Addiction or Substance Use Disorder: Is There a Difference?

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Addiction or Substance Use Disorder: Is There a Difference?

The Diagnostic and Statistical Manual of Mental Disorders (DSM5), has replaced the term “addiction” with “substance use disorder.”  Their experts agree that the term addiction implies negative connotations.  The DSM also includes the terms “substance dependence” and “substance abuse” under the blanket term substance use disorder (SUD).

In addition to the above changes, the DSM does not use the terms abuse or dependence to categorize the severity of the addiction.  SUDs are now classified as mild, moderate, or severe.

How is SUD Diagnosed?

According to the Mayo Clinic:

Drug addiction, also called substance use disorder, is a disease that affects a person’s brain and behavior and leads to an inability to control the use of a legal or illegal drug or medication. Substances such as alcohol, marijuana and nicotine also are considered drugs.

Diagnosing SUD should include a thorough evaluation and assessment by a psychiatrist, licensed substance use counselor, or a psychologist.  Although urine and blood tests can reveal drug use, the tests are not a diagnostic tool.

What Causes Substance Use Disorder?

The simple answer is drugs cause SUD.  However, if SUD was a simple matter, fewer people would be struggling to overcome it.  The answer to what causes substance use disorder is that a number of diverse influences can contribute to a person’s drug or alcohol use.

Those influences can include one, or a combination of, the following:

  • Genetics – having a predetermined vulnerability to substance use.
  • Emotional distress – Issues such as anxiety disorders, depression, ADD, PTSD, or other mental problems can contribute to substance use.
  • Peer pressure – wanting to follow the crowd, have more fun, or be accepted.
  • Environmental factors – drug or alcohol use in the family, financial distress, emotional or physical abuse, and culture can play a role in substance use disorders.
  • Physical health issues – chronic pain and other physical issues can lead a person to use more alcohol or painkillers than they would otherwise.  Increased consumption of these substances can cause dependence and lead to developing SUD.

Studies show that in early adolescence, substance use is influenced more by family and social factors.  However, in young adults the effects of genetics decline as they age.

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How Many SUDs are There Today?

The list of substances that can cause SUD is exhaustive.  However, the DSM-5 breaks it down into 10 classes of addictive substances:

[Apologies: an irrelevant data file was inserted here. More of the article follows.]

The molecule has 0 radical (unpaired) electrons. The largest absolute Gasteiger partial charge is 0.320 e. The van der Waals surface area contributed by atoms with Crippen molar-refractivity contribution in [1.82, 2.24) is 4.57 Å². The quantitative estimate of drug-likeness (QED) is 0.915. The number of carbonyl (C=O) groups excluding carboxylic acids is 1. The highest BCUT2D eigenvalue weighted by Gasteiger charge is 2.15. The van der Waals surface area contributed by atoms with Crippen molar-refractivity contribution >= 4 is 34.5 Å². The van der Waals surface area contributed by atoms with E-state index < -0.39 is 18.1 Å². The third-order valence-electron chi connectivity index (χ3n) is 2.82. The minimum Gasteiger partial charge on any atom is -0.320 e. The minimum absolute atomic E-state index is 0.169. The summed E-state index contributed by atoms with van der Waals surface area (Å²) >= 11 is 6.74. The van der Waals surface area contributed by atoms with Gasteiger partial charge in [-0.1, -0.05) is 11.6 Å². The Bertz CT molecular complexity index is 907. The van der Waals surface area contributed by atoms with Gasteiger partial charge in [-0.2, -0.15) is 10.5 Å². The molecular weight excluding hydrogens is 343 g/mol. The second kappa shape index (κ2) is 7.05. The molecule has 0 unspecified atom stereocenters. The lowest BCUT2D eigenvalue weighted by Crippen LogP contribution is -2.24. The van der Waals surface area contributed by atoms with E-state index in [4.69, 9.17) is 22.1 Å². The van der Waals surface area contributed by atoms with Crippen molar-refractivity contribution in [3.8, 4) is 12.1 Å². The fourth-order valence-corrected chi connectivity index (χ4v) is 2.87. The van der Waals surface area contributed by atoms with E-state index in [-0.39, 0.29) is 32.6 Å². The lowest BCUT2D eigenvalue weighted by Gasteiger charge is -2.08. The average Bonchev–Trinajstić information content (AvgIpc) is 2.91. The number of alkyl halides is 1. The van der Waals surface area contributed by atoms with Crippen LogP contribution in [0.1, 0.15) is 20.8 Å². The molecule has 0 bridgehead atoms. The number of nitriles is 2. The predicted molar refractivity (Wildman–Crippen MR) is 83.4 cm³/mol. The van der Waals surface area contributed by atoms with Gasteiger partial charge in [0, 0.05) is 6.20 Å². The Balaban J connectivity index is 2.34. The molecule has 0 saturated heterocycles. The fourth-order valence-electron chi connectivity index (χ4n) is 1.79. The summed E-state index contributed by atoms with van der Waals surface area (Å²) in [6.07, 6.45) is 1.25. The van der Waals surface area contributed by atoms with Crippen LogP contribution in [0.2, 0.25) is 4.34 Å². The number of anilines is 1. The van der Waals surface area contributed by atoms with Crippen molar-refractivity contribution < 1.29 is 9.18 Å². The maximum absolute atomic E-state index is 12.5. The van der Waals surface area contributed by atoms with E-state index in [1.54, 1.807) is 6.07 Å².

1. Alcohol
  2. Cannabis
  3. Caffeine
  4. Hallucinogens
  5. Inhalants
  6. Opioids
  7. Sedatives
  8. Hypnotics
  9. Tobacco
  10. Other or unknown substances

Any of the above substances, when ingested in sufficient quantities, will activate a person’s reward system to produce feelings of pleasure or euphoria.  With repeated use of these substances, dopamine levels in the brain decrease.  The brain then sends signals to the body that compel a person to seek more of the substance.

Criteria that indicate substance use disorder can include:

  • Spending more time using, recovering from the effects, and seeking more of the substance.
  • Inability to abstain despite adverse consequences.
  • Unable to control the drug use or control the amount consumed.
  • The substance becomes the person’s main focus.
  • Intense cravings and urges to use more of the substance.
  • Continued use despite knowledge about the physical or psychological issues that can become worse due to the drug use.
  • Finding that it takes more of the substance to get the desired effects.
  • Uncomfortable withdrawal symptoms when the substance is withheld.

The presence of two or three of these symptoms indicates a mild SUD.  Four or five symptoms indicate moderate SUD, and six or more indicate severe SUD.

Reducing the Stigma Surrounding Substance Use

Changing some of the terms we use when talking about addiction can help reduce the stigma that persists today.  For instance, the terms abuse or addiction are associated with negative judgment.  Instead, we should use the term misuse rather than abuse, and substitute substance use disorder for addiction.

Other examples of terms that can reduce stigma include substituting the phrase “someone with alcohol use disorder (AUD)” in place of alcoholic.  Also, we can replace the terms druggie, addict, or junkie with the phrase “a person with opioid use disorder (OUD).”

By changing the words we use when referring to addiction, we can avoid stigmatizing the individual as being the problem.

A Forever Recovery Wants to Help You Defeat SUD

If you or a loved one is struggling with substance use disorder, please contact us at A Forever Recovery today.  We understand the importance of treating you with compassion and respect during your time in our programOur goal is to help you overcome SUD and to enjoy the sober lifestyle that you and your family deserve.

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